Postcards from Ecuador: Lessons in geology and endurance on the slopes of Chimborazo

Day 9 of the Honors College study abroad in Ecuador saw the group climb from the mid altitude cloud forest city of Baños - probably the favorite town of the trip so far for the group because of its friendly, laid-back vibe - to the high altitude city of Riobamba.

Along the way was an incredibly important stop – the national park at Chimborazo, Ecuador's highest point at more than 20,000 feet, almost double the height of Mount Baker.

As the night bus inched its way higher, the scenery began to change, as did the topography – a perfect opportunity for three students, Annabelle Carozza, Braden Brask, and Noah Goodwin-Rice, to give their presentation on the impact of an active volcano on the surrounding area. The trio pointed out lahars, ash flows and sediments, and kept an eye out for the moraines left by retreating glaciers.

Carozza presented in great detail about the types of rocks littering the landscape.

“These scoria were formed when basaltic magma was erupted from the volcano. This basaltic magma is more mafic in composition, which is why they have that dark color,” she said. “Most people just call them ‘lava rocks’ but the correct name is scoria.”

Brask went into fine detail on the formation of Chimborazo’s three summits, their ages, and their heights; Goodwin-Rice talked about what types of flows and topography the group would see as they descended.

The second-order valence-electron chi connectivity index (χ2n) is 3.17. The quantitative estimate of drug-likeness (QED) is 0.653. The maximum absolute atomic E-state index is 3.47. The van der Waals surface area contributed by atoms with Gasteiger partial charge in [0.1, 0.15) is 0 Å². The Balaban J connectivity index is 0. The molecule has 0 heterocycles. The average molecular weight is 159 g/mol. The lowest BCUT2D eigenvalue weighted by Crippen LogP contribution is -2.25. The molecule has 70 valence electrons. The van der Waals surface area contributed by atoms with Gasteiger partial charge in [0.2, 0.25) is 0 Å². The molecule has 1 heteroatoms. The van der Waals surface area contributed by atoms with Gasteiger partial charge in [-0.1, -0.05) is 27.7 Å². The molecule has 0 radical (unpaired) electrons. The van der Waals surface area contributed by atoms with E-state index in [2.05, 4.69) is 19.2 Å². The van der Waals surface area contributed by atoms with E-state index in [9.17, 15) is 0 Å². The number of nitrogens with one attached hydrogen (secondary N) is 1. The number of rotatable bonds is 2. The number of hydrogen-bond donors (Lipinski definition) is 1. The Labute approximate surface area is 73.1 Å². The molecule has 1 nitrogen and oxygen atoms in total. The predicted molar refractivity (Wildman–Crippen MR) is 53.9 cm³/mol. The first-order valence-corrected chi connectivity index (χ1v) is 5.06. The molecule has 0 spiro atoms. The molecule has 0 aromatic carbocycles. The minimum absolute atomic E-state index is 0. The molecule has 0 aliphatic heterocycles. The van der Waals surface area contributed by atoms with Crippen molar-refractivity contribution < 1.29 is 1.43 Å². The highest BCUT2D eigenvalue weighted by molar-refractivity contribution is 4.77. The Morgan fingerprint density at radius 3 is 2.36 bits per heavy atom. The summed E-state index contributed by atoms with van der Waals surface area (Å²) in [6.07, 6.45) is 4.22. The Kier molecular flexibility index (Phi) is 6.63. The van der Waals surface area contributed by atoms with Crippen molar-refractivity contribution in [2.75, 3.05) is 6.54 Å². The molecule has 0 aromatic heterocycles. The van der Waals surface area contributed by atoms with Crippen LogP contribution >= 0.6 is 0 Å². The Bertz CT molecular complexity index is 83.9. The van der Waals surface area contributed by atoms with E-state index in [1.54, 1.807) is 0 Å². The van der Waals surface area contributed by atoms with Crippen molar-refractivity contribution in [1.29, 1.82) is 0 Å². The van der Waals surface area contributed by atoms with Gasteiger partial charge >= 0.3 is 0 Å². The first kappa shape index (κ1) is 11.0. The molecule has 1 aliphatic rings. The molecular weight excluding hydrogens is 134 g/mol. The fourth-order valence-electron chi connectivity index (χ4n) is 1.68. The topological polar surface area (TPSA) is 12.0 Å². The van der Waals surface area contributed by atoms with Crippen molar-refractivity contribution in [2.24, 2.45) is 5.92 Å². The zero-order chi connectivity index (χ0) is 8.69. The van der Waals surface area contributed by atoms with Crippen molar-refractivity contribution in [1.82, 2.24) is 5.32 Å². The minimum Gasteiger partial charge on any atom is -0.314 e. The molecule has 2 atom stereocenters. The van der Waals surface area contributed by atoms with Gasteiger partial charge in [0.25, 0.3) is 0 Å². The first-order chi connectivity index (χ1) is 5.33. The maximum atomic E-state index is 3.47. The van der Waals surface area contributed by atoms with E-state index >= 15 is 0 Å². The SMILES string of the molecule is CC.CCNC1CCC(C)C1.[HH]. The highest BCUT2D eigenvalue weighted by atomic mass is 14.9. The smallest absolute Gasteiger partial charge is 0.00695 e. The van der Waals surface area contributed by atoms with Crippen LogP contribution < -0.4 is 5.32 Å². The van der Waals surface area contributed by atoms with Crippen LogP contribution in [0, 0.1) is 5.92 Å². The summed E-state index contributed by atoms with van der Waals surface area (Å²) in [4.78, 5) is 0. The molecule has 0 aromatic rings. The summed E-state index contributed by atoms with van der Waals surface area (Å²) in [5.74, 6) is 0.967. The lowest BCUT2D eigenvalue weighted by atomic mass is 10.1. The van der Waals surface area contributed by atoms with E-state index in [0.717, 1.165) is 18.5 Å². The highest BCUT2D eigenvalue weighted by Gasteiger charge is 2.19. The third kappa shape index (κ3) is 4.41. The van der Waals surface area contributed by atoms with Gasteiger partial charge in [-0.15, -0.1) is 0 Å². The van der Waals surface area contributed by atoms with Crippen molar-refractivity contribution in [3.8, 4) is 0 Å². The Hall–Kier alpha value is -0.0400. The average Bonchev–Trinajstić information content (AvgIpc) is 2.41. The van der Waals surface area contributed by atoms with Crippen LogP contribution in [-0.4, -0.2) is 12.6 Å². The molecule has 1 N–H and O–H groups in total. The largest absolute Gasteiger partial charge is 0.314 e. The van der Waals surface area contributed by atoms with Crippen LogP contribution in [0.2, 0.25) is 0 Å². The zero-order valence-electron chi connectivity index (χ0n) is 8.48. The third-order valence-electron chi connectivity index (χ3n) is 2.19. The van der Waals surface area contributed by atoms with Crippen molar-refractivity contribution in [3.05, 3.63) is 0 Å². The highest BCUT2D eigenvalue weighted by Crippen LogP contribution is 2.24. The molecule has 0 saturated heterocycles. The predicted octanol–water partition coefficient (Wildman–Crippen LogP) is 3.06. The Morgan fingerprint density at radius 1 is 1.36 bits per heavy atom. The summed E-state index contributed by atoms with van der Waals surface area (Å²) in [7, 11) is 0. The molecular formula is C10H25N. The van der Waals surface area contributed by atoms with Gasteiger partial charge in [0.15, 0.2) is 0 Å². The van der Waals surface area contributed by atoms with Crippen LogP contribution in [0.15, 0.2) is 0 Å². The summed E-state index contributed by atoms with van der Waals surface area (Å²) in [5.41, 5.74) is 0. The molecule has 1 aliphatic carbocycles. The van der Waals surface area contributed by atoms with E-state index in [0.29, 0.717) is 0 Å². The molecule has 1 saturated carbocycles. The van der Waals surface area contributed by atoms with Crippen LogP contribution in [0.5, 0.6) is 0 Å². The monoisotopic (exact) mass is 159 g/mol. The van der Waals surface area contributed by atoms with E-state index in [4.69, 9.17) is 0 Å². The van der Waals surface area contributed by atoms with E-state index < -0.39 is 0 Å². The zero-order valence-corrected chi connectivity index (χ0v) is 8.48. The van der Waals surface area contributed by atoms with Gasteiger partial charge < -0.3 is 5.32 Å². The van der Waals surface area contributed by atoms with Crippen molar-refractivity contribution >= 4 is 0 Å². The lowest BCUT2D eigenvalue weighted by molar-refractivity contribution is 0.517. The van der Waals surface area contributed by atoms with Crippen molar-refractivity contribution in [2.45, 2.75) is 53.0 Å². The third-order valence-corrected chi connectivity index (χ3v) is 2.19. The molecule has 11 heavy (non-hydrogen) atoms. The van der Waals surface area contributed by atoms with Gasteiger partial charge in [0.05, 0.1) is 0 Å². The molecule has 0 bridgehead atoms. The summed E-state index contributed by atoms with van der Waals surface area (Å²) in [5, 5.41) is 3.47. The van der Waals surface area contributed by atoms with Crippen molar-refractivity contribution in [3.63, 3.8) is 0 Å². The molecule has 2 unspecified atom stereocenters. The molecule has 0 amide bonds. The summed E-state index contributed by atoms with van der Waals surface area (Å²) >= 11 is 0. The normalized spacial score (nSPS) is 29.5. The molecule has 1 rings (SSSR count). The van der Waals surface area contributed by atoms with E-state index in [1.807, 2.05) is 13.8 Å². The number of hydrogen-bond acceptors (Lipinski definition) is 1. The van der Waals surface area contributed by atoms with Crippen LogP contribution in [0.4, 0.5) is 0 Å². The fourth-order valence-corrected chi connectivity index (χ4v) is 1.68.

After the presentations, the group was well armed for what it would see higher up.

Just to get to the trailhead to meet the group’s guide, a local Kichwa woman named Olga, the bus passed through the gates of the park at more than 15,000 feet.

Some of the group, including this writer, found the altitude of Quito at about 9,000 feet to be impactful. For example, carrying one’s luggage up two flights of stairs could leave some feeling quite winded. But 15,500 feet was a different animal altogether, and the group set out with Olga at a slow, deliberate pace.

There were two “refugios,” or shelters, along the way as the trail snaked its way upward. As is so often the case with Ecuador’s stratovolcanoes, the top was swathed in clouds as the group encountered an eerie, almost lunar landscape with very little visibility.

Only the hardiest of plants and animals can live in such an environment, from a very-high-altitude cousin of the alpaca called a vicuña to the carunculated caracara, an Andean hawk.

The group climbed through an at times stiff breeze with temperatures in the low 40s and off-and-on sleet to the first refugio, where many turned around; others pushed onto the second refugio, at exactly 5,000 meters or 16,404 feet.

“Can you believe we were in the Amazon two days ago?” Goodwin-Rice asked his group mates.

Regardless of how far they climbed, the exhausted group tumbled back into the night bus for the trip to Riobamba, but not before a fortuitous parting of the clouds revealed Chimborazo in all its glory.

A group of students smiles in the sleet as they hike up Chimborazo.
Amy Carbajal lifts her arm in celebration as she reaches the second refugio on Chimborazo, with sleet falling and a structure in the background.